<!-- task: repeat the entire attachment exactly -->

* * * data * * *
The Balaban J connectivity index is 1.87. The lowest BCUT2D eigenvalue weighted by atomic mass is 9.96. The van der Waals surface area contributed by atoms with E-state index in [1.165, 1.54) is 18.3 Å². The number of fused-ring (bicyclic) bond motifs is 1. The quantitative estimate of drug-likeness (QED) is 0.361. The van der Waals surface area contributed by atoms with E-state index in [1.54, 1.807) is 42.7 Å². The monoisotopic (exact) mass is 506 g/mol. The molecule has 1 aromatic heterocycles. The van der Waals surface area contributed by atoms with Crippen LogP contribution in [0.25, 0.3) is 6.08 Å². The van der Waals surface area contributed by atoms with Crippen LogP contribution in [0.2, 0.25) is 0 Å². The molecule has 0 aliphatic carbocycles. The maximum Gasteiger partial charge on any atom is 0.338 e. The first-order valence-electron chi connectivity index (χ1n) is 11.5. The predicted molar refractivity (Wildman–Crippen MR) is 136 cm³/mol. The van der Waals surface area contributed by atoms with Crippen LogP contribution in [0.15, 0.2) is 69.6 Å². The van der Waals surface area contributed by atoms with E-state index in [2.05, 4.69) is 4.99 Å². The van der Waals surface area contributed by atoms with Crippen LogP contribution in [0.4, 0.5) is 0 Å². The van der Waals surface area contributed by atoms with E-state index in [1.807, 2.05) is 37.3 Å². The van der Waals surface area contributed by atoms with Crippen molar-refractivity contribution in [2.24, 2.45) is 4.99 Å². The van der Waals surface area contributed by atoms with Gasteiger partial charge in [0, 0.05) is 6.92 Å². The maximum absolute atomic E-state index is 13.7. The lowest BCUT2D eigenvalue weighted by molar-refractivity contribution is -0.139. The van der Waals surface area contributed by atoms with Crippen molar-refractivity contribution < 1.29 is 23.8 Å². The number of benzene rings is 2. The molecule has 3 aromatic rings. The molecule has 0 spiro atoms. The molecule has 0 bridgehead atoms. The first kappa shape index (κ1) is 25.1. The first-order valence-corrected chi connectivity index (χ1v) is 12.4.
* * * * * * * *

The Balaban J connectivity index is 1.87. The lowest BCUT2D eigenvalue weighted by atomic mass is 9.96. The van der Waals surface area contributed by atoms with E-state index in [1.165, 1.54) is 18.3 Å². The number of fused-ring (bicyclic) bond motifs is 1. The quantitative estimate of drug-likeness (QED) is 0.361. The van der Waals surface area contributed by atoms with E-state index in [1.54, 1.807) is 42.7 Å². The monoisotopic (exact) mass is 506 g/mol. The molecule has 1 aromatic heterocycles. The van der Waals surface area contributed by atoms with Crippen LogP contribution in [0.25, 0.3) is 6.08 Å². The van der Waals surface area contributed by atoms with Crippen LogP contribution in [0.2, 0.25) is 0 Å². The molecule has 0 aliphatic carbocycles. The maximum Gasteiger partial charge on any atom is 0.338 e. The first-order valence-electron chi connectivity index (χ1n) is 11.5. The predicted molar refractivity (Wildman–Crippen MR) is 136 cm³/mol. The van der Waals surface area contributed by atoms with Crippen LogP contribution in [0.15, 0.2) is 69.6 Å². The van der Waals surface area contributed by atoms with E-state index in [2.05, 4.69) is 4.99 Å². The van der Waals surface area contributed by atoms with Crippen LogP contribution in [0.4, 0.5) is 0 Å². The van der Waals surface area contributed by atoms with E-state index in [1.807, 2.05) is 37.3 Å². The van der Waals surface area contributed by atoms with Crippen molar-refractivity contribution in [2.24, 2.45) is 4.99 Å². The van der Waals surface area contributed by atoms with Gasteiger partial charge in [0, 0.05) is 6.92 Å². The maximum absolute atomic E-state index is 13.7. The lowest BCUT2D eigenvalue weighted by molar-refractivity contribution is -0.139. The van der Waals surface area contributed by atoms with Crippen molar-refractivity contribution < 1.29 is 23.8 Å². The number of benzene rings is 2. The molecule has 3 aromatic rings. The molecule has 0 spiro atoms. The molecule has 0 bridgehead atoms. The first kappa shape index (κ1) is 25.1. The first-order valence-corrected chi connectivity index (χ1v) is 12.4.